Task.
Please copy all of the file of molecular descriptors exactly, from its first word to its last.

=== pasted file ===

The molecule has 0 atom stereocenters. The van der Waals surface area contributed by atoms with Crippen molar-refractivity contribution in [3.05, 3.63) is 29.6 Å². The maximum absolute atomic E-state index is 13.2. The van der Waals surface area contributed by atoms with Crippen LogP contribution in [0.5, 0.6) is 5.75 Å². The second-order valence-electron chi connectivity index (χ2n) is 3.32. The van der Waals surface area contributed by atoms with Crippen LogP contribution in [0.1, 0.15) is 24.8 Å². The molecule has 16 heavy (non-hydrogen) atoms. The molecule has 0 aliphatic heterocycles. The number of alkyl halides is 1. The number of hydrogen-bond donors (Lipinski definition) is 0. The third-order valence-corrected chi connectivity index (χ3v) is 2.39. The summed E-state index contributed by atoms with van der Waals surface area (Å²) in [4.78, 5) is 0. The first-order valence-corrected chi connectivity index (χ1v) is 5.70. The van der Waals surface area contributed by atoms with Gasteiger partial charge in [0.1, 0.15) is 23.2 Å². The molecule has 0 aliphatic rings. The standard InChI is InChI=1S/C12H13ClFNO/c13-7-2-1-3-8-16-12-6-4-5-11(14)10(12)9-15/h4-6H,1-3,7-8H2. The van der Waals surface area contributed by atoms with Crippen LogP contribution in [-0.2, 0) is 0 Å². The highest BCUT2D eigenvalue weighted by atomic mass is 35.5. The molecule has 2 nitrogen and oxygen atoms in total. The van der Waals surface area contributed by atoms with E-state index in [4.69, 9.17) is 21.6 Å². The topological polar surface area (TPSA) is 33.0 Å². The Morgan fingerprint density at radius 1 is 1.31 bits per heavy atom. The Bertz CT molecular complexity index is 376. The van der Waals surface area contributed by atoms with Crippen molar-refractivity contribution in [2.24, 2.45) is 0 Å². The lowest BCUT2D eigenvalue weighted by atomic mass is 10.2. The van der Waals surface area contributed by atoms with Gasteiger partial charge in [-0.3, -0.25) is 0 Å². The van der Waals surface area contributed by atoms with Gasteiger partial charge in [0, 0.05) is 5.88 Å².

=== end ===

The molecule has 0 atom stereocenters. The van der Waals surface area contributed by atoms with Crippen molar-refractivity contribution in [3.05, 3.63) is 29.6 Å². The maximum absolute atomic E-state index is 13.2. The van der Waals surface area contributed by atoms with Crippen LogP contribution in [0.5, 0.6) is 5.75 Å². The second-order valence-electron chi connectivity index (χ2n) is 3.32. The van der Waals surface area contributed by atoms with Crippen LogP contribution in [0.1, 0.15) is 24.8 Å². The molecule has 16 heavy (non-hydrogen) atoms. The molecule has 0 aliphatic heterocycles. The number of alkyl halides is 1. The number of hydrogen-bond donors (Lipinski definition) is 0. The third-order valence-corrected chi connectivity index (χ3v) is 2.39. The summed E-state index contributed by atoms with van der Waals surface area (Å²) in [4.78, 5) is 0. The first-order valence-corrected chi connectivity index (χ1v) is 5.70. The van der Waals surface area contributed by atoms with Gasteiger partial charge in [0.1, 0.15) is 23.2 Å². The molecule has 0 aliphatic rings. The standard InChI is InChI=1S/C12H13ClFNO/c13-7-2-1-3-8-16-12-6-4-5-11(14)10(12)9-15/h4-6H,1-3,7-8H2. The van der Waals surface area contributed by atoms with Crippen LogP contribution in [-0.2, 0) is 0 Å². The highest BCUT2D eigenvalue weighted by atomic mass is 35.5. The molecule has 2 nitrogen and oxygen atoms in total. The van der Waals surface area contributed by atoms with E-state index in [4.69, 9.17) is 21.6 Å². The topological polar surface area (TPSA) is 33.0 Å². The Morgan fingerprint density at radius 1 is 1.31 bits per heavy atom. The Bertz CT molecular complexity index is 376. The van der Waals surface area contributed by atoms with Crippen molar-refractivity contribution in [2.24, 2.45) is 0 Å². The lowest BCUT2D eigenvalue weighted by atomic mass is 10.2. The van der Waals surface area contributed by atoms with Gasteiger partial charge in [-0.3, -0.25) is 0 Å². The van der Waals surface area contributed by atoms with Gasteiger partial charge in [0, 0.05) is 5.88 Å².